The Great Mojado Invasion II

Guillermo Gomez-Pena and Gustavo Vazquez

2001, 27:30 minutes, colour, English/Spanish


“A highlight of this selection of films is the latest work of Guillermo Gómez-Peña and Gustavo Vasquez, The Great Mojado Invasion (The Second US-Mexico War). This mock documentary presents an ironic 21st Century reversal of U.S.-Mexican relations, as 'dastardly mustachioed bandits' conquer the United States and impose their own language and culture upon Anglo-Americans.” -The Margaret Mead Film Festival Catalogue

In 1998, independent filmmaker Gustavo Vazquez and I created a homemade movie about racism against Mexicanas, which circulated for a couple of years in the Chicano underground. By 2001, we reunited to reedit the piece with brand-new footage and a remastered soundtrack by Mexican composer Guillermo Galindo.

In this “mockumentary” on border camp, we attack hard reality with large doses of black humor, and high style, generating a complex commentary on history, society, pop culture, the politics of representation and the repercussions of ethnic dominance.

The video presents a fictionalized account of the history of US-Mexico affairs, from pre-Columbian times to the immediate future, when a second U.S-Mexico war takes place. But this time, Mexico is victorious.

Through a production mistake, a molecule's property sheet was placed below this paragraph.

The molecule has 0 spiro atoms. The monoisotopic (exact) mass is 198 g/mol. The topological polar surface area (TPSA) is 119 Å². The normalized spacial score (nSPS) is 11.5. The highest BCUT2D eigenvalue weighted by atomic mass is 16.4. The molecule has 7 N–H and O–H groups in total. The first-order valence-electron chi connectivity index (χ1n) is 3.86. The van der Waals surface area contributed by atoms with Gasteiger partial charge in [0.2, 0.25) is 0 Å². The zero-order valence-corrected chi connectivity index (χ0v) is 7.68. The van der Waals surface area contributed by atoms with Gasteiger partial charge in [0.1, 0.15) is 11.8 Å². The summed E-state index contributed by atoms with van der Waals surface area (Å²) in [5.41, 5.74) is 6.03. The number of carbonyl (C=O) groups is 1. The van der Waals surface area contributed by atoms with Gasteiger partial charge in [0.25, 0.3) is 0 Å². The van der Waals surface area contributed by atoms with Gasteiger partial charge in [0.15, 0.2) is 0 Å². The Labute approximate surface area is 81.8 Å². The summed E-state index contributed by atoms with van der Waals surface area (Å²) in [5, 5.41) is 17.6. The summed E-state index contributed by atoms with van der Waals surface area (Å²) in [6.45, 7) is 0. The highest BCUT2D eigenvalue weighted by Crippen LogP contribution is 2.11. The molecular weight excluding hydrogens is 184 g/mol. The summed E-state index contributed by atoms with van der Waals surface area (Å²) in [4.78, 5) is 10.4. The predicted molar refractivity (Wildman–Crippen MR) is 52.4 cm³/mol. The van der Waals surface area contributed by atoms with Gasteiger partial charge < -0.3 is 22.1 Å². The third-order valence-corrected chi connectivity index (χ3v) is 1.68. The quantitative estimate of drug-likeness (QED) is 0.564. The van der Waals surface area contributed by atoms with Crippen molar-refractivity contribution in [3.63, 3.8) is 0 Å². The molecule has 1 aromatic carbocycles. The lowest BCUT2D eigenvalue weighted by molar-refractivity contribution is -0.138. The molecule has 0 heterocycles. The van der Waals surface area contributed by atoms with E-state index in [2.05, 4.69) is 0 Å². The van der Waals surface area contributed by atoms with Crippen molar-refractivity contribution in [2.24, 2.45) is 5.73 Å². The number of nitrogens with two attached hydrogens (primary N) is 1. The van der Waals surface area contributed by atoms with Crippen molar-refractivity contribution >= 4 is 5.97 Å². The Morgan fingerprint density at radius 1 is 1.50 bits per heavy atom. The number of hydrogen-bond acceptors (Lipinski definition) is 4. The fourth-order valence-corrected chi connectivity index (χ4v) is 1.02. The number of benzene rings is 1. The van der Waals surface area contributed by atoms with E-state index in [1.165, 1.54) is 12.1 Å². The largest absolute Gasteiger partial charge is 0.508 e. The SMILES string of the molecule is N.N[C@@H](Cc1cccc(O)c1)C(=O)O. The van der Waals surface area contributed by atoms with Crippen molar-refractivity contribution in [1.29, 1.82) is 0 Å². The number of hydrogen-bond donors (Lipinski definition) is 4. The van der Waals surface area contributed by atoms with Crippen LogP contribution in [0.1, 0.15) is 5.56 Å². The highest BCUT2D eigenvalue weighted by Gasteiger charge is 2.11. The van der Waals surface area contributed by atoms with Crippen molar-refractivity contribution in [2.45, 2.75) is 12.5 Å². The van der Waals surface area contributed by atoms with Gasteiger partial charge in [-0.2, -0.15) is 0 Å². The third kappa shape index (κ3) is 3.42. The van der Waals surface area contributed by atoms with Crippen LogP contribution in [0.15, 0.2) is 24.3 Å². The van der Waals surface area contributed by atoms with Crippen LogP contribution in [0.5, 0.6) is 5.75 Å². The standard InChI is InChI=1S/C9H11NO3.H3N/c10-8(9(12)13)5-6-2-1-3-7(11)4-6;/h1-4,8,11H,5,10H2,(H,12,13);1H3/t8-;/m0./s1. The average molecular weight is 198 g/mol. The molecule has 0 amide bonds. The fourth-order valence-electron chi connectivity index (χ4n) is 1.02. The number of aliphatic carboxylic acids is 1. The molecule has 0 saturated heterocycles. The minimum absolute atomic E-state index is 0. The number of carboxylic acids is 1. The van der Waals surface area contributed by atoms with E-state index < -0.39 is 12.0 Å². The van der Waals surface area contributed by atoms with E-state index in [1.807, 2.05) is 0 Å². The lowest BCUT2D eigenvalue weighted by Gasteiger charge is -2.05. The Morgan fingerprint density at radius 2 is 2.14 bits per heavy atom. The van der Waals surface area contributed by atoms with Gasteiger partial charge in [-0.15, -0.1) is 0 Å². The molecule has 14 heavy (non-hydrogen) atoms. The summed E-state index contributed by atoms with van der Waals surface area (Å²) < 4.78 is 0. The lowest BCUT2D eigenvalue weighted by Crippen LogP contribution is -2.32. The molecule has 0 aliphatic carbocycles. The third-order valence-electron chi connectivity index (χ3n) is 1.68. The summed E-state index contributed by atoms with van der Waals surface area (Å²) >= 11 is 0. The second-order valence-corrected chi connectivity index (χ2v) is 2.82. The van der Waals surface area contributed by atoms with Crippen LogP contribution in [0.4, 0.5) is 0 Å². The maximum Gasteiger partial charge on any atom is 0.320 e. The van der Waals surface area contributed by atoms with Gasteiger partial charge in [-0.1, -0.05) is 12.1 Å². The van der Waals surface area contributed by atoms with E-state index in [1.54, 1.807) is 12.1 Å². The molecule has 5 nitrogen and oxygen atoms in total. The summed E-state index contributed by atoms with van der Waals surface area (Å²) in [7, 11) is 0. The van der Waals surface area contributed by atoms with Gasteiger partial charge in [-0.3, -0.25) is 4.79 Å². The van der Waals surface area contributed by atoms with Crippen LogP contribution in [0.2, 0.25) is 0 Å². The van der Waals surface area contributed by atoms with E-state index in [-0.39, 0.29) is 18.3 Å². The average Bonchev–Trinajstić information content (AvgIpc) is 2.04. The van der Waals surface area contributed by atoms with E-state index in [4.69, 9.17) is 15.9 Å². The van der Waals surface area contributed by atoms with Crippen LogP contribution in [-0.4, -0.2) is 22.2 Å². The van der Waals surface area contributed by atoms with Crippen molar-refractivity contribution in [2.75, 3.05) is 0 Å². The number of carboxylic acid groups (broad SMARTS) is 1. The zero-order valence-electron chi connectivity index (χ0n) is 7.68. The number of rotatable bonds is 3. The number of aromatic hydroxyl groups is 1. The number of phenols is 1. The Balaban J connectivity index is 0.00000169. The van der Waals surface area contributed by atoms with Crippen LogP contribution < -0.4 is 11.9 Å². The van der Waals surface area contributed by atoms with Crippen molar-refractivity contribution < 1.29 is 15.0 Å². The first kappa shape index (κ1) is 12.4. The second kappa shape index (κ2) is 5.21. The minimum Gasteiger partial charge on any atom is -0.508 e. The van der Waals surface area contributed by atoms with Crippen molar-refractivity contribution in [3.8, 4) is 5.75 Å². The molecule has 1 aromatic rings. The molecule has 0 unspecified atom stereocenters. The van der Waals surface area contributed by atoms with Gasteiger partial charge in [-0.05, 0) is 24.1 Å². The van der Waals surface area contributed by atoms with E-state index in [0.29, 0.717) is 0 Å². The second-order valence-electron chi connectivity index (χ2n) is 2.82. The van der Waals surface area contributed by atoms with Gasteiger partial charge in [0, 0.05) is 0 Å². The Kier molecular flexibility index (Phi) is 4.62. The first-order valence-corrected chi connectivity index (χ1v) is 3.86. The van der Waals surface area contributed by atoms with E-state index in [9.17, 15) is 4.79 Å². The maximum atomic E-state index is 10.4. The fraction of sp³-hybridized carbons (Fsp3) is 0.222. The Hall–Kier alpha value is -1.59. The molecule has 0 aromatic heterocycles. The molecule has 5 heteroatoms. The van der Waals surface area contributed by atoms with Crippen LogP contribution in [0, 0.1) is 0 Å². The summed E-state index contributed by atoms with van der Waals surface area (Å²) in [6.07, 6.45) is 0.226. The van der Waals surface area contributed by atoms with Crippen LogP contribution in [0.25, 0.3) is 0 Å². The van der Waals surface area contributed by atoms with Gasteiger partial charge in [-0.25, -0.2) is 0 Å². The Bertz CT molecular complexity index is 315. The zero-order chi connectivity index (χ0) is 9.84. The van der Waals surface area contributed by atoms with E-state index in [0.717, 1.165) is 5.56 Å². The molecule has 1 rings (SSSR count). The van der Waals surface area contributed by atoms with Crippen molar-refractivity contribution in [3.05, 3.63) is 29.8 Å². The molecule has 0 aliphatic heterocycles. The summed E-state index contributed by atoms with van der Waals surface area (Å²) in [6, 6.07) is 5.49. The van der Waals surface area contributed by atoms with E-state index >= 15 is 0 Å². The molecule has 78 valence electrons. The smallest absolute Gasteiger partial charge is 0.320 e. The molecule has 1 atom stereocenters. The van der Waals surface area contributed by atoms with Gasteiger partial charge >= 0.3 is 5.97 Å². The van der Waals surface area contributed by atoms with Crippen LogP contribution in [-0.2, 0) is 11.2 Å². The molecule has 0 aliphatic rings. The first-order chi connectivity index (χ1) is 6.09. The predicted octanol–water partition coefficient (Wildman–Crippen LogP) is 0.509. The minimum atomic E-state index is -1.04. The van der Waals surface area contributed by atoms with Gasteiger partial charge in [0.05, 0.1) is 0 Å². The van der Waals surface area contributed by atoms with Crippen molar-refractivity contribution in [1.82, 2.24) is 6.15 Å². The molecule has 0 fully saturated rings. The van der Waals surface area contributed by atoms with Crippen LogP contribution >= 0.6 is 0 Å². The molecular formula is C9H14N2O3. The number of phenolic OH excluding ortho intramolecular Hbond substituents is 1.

Like a ghost from the future, my persona “El Mad Mex” narrates the following metafiction: a queue of
mojados (“wetbacks”) reconquer lost Mexican territory to establish the new “U.S. of Aztlan.” The nation-state collapses. The former US of A is fragmented into myriad micro-republics loosely controlled by a junta and governed by a Chicano Prime Minister named Gran Vato. “Spanglish” becomes the official language, treating the monolingual viewer as a “nomadic minority.” Panicked by the authoritarian tendencies of the new regime, hybrid militias desperately try to recapture the “Old Order.” The “New Aztlan Regime” propagandizes itself by satirically depicting Anglos with the same stereotypes currently utilized against Latinos, caricaturizing the irrational fears that mainstream culture has about the so called “Mexican invasion.”

Through the juxtaposition of clips from campy Mexican genre films against stereotypes long popular in US media, Gustavo and I attempt to fabricate what we term “a videographic hall of mirrors” with an underlying meta-theme: the fear and/or embracing of a psycho-sexual-political-racial borderland identity. As the video moves through time, we reveal amazing found-footage from our personal collections of “borderabilia”: from rare ethnographic documentaries and underground exploitation movies to Mexican B-movies depicting Anglos, and US-made films depicting Latinos. The outcome is a whirlwind tour of Latino stereotypes in film.
The result is a multifaceted reflection shifting between fiction and the realities that expose the depth of internalized racism in this country. The film got me a “lifetime achievment award” at the Taos Talking Pictures Festival.

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